CONTRIBUTORSOpinion

Nick Brown: The reality of reviews

A property manager’s job is never easy, but what happens when a bad review turns up online? Nick Brown offers some tips on responding and what you can do to set the record straight.

Disputes make a property manager’s world go around.

Our job wouldn’t exist if every tenancy was perfect and every tenant paid their rent a month in advance.

We also wouldn’t be here if every landlord had a perfect house, without the need for ongoing maintenance and upkeep.

But welcome to reality – that doesn’t exist.

I’ve written a lot recently about the stresses of the past year and the impact it has had on people’s emotions and workplace efficiencies.

What I haven’t touched on is that it takes someone with pretty broad shoulders to brush off some of the abuse, accusations and lies landlords, tenants and – unfortunately – colleagues may use to lash out at their property manager.

It’s because they have no one else to blame, and don’t want to turn the spotlight on themselves.

Not everyone in our industry is on the receiving end of abuse, and not all of our industry is perfect.

The unfortunate thing is that property managers are often the ones ‘caught in the middle’ because a landlord or a tenant doesn’t stick to their role or do the right thing – then wants to lash out.

In these instances, life can be tough on a property manager.

Over the past month, I have worked with an agency in Queensland that has copped the wrong end of the stick.

They have had a run of poor reviews online that are unwarranted.

They are seeking legal advice on the accusations, the defamatory words that have been used and the impact the reviews have had on the business.

They are the first to admit they aren’t perfect, but I can assure you that what is being said about this agency, and its team, is nothing short of disgusting.

There have even been threats made against some team members and their families.

At what point did being a property manager come to this?

This issue has stopped me in my tracks and made me earnestly consider how we can combat it.

How can we overcome false, negative reviews and slander?

Many people look to Google and social media reviews to appoint an agency.

Yet, as consumers, we are also quick to jump online and provide negative feedback – probably without realising the impact this may have on a business.

Everyone has the right to an opinion, but I think agencies should consider the following as a process to handle these situations:

  • Nominate one person to respond to online reviews, not just negative reviews, but all reviews.
  • Have standardised responses ready to create consistency in the brand and the acknowledgement of reviews.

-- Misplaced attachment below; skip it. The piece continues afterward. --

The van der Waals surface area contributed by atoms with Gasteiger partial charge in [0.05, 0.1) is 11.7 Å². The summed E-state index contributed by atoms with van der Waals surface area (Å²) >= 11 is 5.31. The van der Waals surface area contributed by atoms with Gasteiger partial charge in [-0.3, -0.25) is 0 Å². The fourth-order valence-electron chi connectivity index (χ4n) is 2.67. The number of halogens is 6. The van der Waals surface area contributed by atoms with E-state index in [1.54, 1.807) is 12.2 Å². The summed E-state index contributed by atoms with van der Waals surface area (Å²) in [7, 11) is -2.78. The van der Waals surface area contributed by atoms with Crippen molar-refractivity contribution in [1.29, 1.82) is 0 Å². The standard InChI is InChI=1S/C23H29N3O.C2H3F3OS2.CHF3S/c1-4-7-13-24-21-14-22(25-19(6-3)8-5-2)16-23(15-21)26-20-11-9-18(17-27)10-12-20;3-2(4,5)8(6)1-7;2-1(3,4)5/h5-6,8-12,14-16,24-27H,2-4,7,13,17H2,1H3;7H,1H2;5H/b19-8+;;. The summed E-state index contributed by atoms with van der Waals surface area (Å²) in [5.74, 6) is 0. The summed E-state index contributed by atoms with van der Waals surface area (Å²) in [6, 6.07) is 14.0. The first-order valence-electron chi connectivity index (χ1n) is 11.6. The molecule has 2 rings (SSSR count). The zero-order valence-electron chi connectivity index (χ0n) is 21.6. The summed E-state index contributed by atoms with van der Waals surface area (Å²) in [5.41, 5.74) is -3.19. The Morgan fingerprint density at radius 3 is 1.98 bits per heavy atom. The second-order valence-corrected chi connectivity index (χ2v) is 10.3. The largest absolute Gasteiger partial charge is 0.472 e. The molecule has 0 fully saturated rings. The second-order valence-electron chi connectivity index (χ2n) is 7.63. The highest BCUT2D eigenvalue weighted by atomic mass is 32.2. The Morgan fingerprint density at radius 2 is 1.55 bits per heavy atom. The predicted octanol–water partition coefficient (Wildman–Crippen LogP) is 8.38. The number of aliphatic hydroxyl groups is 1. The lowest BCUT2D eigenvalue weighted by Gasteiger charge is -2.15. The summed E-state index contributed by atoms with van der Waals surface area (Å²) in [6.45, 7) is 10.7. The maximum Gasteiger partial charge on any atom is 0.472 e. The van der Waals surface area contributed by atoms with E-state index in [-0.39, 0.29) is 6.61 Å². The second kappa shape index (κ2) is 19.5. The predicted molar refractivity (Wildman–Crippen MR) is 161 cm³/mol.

• Encourage the online reviewer to reach out and inquire, make a complaint or an appointment with the office to resolve the matter in person.
  • If you know a review is false or from someone not associated with the business, you should approach it in a considered manner. You should respond and stand your ground but don’t be dismissive. It’s important to call out a false review but in a professional way.
  • Everyone is entitled to an opinion, even if it’s not always favourable for you and your brand. It’s how you approach your reviews and respond that is most important. Don’t forget, if you have five positive reviews and one negative, it shows most people have been happy with you and what you do as a brand.

There is no perfect way to handle negative reviews.

In my case, I am happy to call someone out where I think the information they have put in writing will be defamatory or implies something that is not true.

I’ve had success talking with some tenants about the review and having them remove it after our discussion.

Sometimes people want to be heard and understood, and sometimes they are downright horror stories.

Put a plan in place, hold your head high, remember that while a poor review might feel personal, you should always approach it with an ‘agency’ response.

Don’t publish personal opinions as that will only fuel the fire even more.

Most of all – make sure that what you do on a day-to-day basis is documented.

It’s hard to argue with someone who has all the facts in writing, all the information about the tenancy recorded and all the evidence to show who has done what.

  • Nick Brown has more than 20 years’ experience in the real estate industry and is the founder of Edge Property Agents. For more information visit edgeproperty.com.au

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